There is a lot of confusion around working and pay during the coronavirus epidemic and lockdown. The pandemic is having a devastating effect on our economy and understandably people are worried about getting paid and/ or losing their jobs. To counter-act this and because the Government is aware that most of the population will suffer financially, if action is not taken, they have introduced emergency measures. These are aimed at helping both employers and employees get through this difficult time.
First and foremost, if you are not working due to sickness then your normal sick pay provisions will apply. Consult your contract of employment to see what your entitlement is. If you are not entitled to sick pay, then you will have to claim Statutory Sick Pay (SSP). This can now be paid from Day 1 of your sickness. When you are ready to work, you can be furloughed after this.
For anyone not able to work due to the coronavirus, the Government have set up The Coronavirus Retention Scheme. This is not meant for sick employees but for those who cannot work for example because their place of work has been shut down or there is not enough work for them to do. This would apply to shops, restaurants, gyms, drivers, offices etc. The scheme is not for self employed people (there is a separate one for them). It is open to anyone who was employed on 28th February 2020. This includes if you are a casual worker, on a zero-hours contract or an agency worker. It is based on your previous pay.
The Scheme works like this: the employee does not go to work, and the employer carries on paying them. The employer can pay 80% of their regular wage to a maximum of £2,500. At a later date, the employer will be able to claim a grant from the HMRC to be paid back this salary, plus the associated Employer National Insurance Contributions and minimum automatic enrolment employer pension contributions.
The reclaim system is not yet open and will be via an online portal which will be set up in April.
The employer can if they choose, pay 100% of the salary effectively topping up any shortfall. However, the Government will only pay back 80%. Even if 80% of your normal pay is below minimum wage, the employer can still only pay you this. The reason this isn’t against the law is because the employee is not working.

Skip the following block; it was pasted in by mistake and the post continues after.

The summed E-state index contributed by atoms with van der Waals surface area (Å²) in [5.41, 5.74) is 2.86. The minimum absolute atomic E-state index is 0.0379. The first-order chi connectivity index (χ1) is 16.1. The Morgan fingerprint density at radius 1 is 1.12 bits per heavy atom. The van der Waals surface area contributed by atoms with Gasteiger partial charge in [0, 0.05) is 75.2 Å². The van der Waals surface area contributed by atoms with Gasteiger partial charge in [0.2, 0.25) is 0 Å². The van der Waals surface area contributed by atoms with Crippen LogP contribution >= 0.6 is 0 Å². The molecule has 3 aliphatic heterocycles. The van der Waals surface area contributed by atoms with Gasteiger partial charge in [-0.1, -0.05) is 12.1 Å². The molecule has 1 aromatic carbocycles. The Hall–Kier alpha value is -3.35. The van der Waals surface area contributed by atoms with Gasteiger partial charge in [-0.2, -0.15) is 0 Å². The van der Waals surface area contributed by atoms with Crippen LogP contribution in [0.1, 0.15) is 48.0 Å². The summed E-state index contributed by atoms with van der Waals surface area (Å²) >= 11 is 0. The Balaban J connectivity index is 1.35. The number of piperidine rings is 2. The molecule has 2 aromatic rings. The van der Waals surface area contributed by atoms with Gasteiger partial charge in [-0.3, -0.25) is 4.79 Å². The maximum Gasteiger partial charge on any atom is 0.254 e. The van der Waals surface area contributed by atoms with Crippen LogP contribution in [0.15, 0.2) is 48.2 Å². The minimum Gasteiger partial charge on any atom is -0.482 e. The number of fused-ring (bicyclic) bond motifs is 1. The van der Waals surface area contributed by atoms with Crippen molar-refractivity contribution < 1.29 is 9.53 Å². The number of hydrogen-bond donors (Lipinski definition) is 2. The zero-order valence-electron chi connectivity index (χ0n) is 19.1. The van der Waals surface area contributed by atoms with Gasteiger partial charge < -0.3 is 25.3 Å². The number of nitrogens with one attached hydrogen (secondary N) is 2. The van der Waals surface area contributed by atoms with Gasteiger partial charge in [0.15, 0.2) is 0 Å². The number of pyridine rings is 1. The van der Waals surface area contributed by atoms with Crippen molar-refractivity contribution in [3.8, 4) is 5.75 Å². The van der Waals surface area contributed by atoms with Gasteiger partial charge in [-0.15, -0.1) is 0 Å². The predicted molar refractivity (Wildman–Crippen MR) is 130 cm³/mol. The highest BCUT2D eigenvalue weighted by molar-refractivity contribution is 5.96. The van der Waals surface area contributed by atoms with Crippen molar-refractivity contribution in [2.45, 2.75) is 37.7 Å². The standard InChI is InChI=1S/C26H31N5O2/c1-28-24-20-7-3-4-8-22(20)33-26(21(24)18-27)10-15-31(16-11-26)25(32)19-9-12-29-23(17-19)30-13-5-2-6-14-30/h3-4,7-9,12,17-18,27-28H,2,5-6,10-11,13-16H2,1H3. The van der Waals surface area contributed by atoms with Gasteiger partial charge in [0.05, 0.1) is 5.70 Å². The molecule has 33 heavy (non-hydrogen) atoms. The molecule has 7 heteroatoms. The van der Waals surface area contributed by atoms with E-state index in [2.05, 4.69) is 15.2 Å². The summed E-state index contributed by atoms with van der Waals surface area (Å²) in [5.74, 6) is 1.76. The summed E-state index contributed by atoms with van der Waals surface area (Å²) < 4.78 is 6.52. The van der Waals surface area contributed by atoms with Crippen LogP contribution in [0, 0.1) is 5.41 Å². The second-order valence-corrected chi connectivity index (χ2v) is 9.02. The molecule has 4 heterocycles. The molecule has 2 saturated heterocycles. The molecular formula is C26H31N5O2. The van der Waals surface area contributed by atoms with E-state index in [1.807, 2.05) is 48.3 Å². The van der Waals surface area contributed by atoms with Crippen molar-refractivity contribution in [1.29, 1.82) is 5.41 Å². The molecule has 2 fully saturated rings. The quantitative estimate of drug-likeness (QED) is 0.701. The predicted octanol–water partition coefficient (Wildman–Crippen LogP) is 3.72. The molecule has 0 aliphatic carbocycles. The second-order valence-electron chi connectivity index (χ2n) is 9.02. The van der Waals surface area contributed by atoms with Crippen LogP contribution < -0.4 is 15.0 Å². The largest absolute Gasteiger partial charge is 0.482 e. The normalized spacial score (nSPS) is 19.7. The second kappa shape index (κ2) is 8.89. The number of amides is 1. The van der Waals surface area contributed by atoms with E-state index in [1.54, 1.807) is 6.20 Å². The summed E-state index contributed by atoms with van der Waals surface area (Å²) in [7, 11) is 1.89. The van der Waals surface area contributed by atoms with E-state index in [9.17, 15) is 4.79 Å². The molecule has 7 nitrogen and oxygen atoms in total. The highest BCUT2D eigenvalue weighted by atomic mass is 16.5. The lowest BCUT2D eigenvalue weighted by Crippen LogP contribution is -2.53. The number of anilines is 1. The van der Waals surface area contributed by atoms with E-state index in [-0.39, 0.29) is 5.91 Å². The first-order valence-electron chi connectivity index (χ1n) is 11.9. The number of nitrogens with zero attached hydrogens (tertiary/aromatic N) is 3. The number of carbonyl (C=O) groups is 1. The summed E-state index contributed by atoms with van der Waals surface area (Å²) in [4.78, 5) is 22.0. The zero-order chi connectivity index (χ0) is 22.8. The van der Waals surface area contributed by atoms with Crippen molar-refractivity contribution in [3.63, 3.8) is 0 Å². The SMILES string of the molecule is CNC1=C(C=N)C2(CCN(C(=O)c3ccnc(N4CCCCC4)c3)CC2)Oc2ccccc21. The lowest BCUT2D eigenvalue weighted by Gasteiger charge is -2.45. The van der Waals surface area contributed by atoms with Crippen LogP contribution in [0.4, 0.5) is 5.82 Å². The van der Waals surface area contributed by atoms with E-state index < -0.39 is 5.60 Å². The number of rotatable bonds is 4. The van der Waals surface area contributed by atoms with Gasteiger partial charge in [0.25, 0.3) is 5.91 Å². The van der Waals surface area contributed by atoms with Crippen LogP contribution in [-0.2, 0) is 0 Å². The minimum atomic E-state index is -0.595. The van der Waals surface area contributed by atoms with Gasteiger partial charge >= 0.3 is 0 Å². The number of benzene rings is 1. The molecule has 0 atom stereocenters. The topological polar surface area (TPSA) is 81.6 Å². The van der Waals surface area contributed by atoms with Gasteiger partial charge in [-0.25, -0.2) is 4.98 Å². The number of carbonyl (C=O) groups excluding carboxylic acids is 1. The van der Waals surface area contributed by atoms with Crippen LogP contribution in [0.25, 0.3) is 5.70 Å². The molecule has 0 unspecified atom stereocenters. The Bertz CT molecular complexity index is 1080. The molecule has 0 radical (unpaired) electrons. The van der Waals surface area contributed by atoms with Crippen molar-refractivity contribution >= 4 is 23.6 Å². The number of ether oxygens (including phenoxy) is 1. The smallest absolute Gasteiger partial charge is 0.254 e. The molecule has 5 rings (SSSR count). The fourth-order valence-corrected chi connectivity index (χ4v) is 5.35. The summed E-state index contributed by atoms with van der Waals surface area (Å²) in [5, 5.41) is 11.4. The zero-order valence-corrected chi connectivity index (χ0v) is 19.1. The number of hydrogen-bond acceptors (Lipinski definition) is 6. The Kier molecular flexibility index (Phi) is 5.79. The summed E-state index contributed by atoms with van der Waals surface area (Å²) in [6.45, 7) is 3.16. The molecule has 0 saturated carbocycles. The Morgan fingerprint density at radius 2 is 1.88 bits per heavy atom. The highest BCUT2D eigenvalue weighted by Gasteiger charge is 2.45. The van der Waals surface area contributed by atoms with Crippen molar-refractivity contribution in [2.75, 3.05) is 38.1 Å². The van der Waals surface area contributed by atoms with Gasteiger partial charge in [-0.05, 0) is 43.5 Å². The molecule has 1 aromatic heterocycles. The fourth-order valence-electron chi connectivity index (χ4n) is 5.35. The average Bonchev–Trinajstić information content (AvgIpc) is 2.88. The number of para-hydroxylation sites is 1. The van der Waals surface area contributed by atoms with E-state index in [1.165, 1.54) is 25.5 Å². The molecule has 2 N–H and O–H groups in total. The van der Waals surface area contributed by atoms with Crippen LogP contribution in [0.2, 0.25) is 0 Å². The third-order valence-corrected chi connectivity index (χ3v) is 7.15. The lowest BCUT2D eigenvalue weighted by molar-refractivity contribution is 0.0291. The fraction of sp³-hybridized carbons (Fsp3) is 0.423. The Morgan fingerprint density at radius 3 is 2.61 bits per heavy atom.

First and foremost, there is the presumption an employer has the money to pay its employees. If an employer has cash flow issues, then they will not be able to do this. If this is the case, then they may have to consider terminating contracts with the resulting redundancy issues (I will do a separate blog on this). Sadly, for the employee they will no longer have a job. The employee will have to try to claim benefits – such as universal credit and/or contribution-based employment and support allowance (ESA).
The first step, employers should take when they decide to close their workplace is decide which employees (if not all of them) they intend to furlough. They should discuss this with their employees. They will need to check contracts of employments to see if there is provision to furlough employees. If there is not, then they can agree to vary the contract of employment with their employees. The employer should give the employee written confirmation of the fact that they are being furloughed with the date it starts and the terms on which it is happening.
An employee can be un-furloughed at the employer’s discretion. When Government ends the scheme, the employer will make a decision if you can return to duties or if they terminate the employment.
If you require legal advice on this complex area which is rapidly evolving, then give our Team a call today.